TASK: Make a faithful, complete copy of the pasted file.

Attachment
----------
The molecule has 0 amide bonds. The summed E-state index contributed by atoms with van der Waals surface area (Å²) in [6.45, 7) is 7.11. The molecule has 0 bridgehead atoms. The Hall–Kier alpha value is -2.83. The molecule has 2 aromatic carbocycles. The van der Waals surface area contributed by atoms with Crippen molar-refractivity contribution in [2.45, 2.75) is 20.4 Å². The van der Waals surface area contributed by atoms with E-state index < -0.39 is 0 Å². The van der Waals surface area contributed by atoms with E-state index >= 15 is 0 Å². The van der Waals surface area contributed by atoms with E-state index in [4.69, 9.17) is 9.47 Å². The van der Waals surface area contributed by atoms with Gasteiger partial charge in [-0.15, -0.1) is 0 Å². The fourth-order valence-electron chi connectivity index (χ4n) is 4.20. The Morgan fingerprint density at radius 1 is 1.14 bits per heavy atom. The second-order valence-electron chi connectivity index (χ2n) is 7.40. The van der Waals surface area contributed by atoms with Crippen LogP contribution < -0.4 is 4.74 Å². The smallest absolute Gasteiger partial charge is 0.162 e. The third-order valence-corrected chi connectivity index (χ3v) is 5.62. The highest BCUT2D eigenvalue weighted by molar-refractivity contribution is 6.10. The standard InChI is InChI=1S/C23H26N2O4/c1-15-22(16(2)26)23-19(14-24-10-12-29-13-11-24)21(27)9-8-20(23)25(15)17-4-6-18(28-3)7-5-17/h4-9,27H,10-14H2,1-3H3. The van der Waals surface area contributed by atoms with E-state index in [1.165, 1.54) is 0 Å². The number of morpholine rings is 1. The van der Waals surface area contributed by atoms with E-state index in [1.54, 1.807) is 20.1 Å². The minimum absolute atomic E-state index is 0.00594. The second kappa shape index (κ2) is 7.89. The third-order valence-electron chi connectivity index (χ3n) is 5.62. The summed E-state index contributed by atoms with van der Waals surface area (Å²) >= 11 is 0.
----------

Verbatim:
The molecule has 0 amide bonds. The summed E-state index contributed by atoms with van der Waals surface area (Å²) in [6.45, 7) is 7.11. The molecule has 0 bridgehead atoms. The Hall–Kier alpha value is -2.83. The molecule has 2 aromatic carbocycles. The van der Waals surface area contributed by atoms with Crippen molar-refractivity contribution in [2.45, 2.75) is 20.4 Å². The van der Waals surface area contributed by atoms with E-state index < -0.39 is 0 Å². The van der Waals surface area contributed by atoms with E-state index >= 15 is 0 Å². The van der Waals surface area contributed by atoms with E-state index in [4.69, 9.17) is 9.47 Å². The van der Waals surface area contributed by atoms with Gasteiger partial charge in [-0.15, -0.1) is 0 Å². The fourth-order valence-electron chi connectivity index (χ4n) is 4.20. The Morgan fingerprint density at radius 1 is 1.14 bits per heavy atom. The second-order valence-electron chi connectivity index (χ2n) is 7.40. The van der Waals surface area contributed by atoms with Crippen LogP contribution < -0.4 is 4.74 Å². The smallest absolute Gasteiger partial charge is 0.162 e. The third-order valence-corrected chi connectivity index (χ3v) is 5.62. The highest BCUT2D eigenvalue weighted by molar-refractivity contribution is 6.10. The standard InChI is InChI=1S/C23H26N2O4/c1-15-22(16(2)26)23-19(14-24-10-12-29-13-11-24)21(27)9-8-20(23)25(15)17-4-6-18(28-3)7-5-17/h4-9,27H,10-14H2,1-3H3. The van der Waals surface area contributed by atoms with E-state index in [1.165, 1.54) is 0 Å². The number of morpholine rings is 1. The van der Waals surface area contributed by atoms with E-state index in [1.54, 1.807) is 20.1 Å². The minimum absolute atomic E-state index is 0.00594. The second kappa shape index (κ2) is 7.89. The third-order valence-electron chi connectivity index (χ3n) is 5.62. The summed E-state index contributed by atoms with van der Waals surface area (Å²) >= 11 is 0.